What Does It Mean To Get A Discharge?

           If you have spoken to anyone before about bankruptcy, they probably told you that they received a “discharge” of their debts.  I have noticed when I am meeting with clients for the first time and I let them know they are eligible for a discharge, often I get a look as if they do not know what I mean by that statement.  A discharge of your debts is the ultimate goal in a bankruptcy, it is the reason, for the most part, that people file bankruptcy.  This “discharge” fuels the fresh start of the debtor, as it relieves them of their indebtedness. 

            Debtors can receive a discharge in both Chapter 7 and Chapter 13 bankruptcies.  The discharge represents the heart of the fresh start policy that is promoted by the filing of a bankruptcy.  A court generally will grant a discharge unless they are not eligible, due to a prior filing or there is a party objecting to the discharge, due to fraud of some other type of bankruptcy crime.  The party that is objecting to the discharge will have the burden of establishing why the discharge should be denied.  Getting a discharge is not normally a problem for most bankruptcy debtors. 

            A discharge in a bankruptcy case terminates any personal liability on the part of the debtor in regards to all debts that occurred before the bankruptcy petition was filed.  It also operates as an injunction against any debt collectors or court cases that have been filed in regards to the debts listed on your petition.  Creditors will no longer be able to call you regarding that debt, send letters, serve you with a summons or ever be able to collect on a discharged debt.  The discharge is a total bar on any collection efforts against the debtor filing the bankruptcy.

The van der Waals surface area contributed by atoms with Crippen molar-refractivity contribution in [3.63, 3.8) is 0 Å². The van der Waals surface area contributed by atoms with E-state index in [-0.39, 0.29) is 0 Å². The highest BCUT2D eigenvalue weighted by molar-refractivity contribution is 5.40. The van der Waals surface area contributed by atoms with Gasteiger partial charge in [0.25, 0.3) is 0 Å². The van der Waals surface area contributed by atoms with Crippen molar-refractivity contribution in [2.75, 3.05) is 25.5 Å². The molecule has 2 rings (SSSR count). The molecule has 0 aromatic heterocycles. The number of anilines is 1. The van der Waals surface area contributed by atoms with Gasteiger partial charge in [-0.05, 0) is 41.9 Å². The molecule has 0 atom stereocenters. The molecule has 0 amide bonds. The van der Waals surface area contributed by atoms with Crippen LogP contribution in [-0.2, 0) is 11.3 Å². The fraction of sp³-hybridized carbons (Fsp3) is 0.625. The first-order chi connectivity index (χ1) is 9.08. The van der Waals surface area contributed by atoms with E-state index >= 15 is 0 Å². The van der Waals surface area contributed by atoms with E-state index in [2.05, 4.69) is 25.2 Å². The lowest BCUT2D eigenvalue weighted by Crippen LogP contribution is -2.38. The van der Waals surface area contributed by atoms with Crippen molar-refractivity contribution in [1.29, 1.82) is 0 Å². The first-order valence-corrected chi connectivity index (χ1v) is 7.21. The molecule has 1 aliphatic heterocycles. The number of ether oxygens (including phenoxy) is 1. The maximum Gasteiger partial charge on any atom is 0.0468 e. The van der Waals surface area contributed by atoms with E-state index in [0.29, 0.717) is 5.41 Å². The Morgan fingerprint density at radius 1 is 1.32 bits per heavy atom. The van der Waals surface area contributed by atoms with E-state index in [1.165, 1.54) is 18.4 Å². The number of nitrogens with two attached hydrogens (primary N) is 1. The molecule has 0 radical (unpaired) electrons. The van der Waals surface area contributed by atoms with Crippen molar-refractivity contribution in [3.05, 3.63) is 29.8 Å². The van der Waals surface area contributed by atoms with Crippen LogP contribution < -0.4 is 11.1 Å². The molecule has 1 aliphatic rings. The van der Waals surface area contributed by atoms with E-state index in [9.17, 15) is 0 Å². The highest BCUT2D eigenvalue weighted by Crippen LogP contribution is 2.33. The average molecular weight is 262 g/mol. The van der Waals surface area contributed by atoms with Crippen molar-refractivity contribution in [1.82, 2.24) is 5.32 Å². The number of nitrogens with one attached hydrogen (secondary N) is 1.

Since these debts are discharged, it means that the debtor no longer owes on them.  The bankruptcy eliminates all contracts between debtor and creditor, which means that in a Chapter 7, if a debtor wants to retain their automobile, they will have to file a reaffirmation agreement with the court.  A common misconception is that people who file a bankruptcy will lose their vehicle.  That is simply not the case.  Car loans can be reaffirmed, enabling debtors to keep their vehicles and not affect the car loan in any way. 

            If you have questions about whether or not you are eligible for a discharge in either a Chapter 7 or Chapter 13 bankruptcy, or if you have any other questions related to bankruptcy, please do not hesitate to give us a call at 636-916-5400 or check out our website at http://www.lickerlawfirm.com/.  Our office offers free consultations at 6 different locations in the St. Louis area.